Fancy moving gently downstream into the Lot and Dordogne? What better way than on the water itself? The traditional gabarres are flat-bottomed wooden boats that used to sail up and down the river taking wood to Bordeaux and returning with wine, salt and spices from the French colonies. But, with the advent of the railways and motorised trucks, their commercial use declined. Now they provide a way for tourists to see the cliffs and châteaux that overhang the river. Vessels can be boarded at Beaulieu-sur-Dordogne, Argentat, La Roque-Gageac, Beynac or Bergerac.
The Château des Milandes. Photo credit: France Today Travels
If you want to exert a little more energy you can rent a canoe or kayak from numerous locations along the river. You’ll be going downstream so there will be moments to lie back and take in the scenery as you glide by golden-stone villages or stop at a river beach to cool off with a swim (the Dordogne is exceptionally clean – clean enough for sturgeon; at Neuvic, they are even producing caviar) or for a spot of fishing.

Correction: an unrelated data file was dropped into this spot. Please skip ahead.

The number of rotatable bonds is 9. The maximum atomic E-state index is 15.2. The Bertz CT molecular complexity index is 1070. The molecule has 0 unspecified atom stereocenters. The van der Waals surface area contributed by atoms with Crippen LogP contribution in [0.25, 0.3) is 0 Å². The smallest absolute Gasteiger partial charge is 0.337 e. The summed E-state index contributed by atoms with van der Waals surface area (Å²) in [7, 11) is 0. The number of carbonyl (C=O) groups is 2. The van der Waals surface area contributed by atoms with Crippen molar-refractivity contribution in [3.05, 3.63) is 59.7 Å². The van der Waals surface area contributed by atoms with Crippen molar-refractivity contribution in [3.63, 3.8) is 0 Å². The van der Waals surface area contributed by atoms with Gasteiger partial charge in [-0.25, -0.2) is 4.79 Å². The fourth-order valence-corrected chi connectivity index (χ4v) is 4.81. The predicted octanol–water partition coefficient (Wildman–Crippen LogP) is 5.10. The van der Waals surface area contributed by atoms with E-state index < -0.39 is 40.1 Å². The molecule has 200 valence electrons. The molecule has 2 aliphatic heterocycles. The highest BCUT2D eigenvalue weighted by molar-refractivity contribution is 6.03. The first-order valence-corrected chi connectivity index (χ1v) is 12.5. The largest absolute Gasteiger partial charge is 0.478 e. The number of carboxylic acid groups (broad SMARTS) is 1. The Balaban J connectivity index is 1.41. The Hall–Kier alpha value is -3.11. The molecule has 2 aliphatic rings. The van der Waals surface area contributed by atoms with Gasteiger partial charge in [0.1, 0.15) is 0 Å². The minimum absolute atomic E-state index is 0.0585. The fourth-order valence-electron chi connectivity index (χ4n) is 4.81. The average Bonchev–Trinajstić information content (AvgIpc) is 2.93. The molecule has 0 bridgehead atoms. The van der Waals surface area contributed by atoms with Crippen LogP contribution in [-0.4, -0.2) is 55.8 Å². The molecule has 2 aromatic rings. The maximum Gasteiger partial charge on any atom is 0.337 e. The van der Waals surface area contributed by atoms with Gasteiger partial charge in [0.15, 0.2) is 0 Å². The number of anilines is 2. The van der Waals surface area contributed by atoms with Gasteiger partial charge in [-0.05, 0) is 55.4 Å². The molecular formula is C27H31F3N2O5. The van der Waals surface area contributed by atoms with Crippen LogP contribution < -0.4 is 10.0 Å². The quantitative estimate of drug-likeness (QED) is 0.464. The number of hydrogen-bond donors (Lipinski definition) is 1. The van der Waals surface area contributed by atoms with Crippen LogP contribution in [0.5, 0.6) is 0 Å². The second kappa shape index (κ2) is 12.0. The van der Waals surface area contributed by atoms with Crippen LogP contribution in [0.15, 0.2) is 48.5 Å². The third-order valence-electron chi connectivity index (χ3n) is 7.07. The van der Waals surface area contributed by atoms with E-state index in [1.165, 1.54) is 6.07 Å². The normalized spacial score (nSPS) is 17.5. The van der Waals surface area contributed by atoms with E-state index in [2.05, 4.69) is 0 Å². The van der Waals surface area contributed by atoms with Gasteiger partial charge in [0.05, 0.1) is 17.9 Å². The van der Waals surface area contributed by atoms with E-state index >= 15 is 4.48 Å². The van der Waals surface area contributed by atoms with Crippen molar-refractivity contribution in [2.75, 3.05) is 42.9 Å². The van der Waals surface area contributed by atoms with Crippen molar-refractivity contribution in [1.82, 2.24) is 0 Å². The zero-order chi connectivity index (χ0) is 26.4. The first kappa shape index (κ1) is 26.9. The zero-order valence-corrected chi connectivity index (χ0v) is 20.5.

Lascaux IV, or the Centre International de l’Art Pariétal . Photo credit: Chanet/ CRTA
For a bird’s-eye view of the “valley of a thousand châteaux” you need to take to the air, by balloon or helicopter. A trip with Héliclub du Périgord or Montgolfiers du Périgord is a memorable way to reveal the grandeur of the landscape and to peek at some of the lovingly maintained private manoirs and châteaux hidden away in the forests.
Soaring over the Vézère valley with its dramatic cliffs and ancient cave dwellings aboard my own chopper, I am reminded why it is called the “valley of prehistory” – there are no fewer than 14 UNESCO World Heritage Sites to visit. The jewel in the crown is at Montignac, where the world-famous Lascaux cave paintings were discovered and where today you can visit the excellent new Lascaux 4 centre. There are hiking trails aplenty too. Or, if you had been on our recent France Today Travels Périgord Discovery Tour, you would have been one of very few lucky people permitted to see the original polychromic cave art in the spectacular Font-de-Gaume.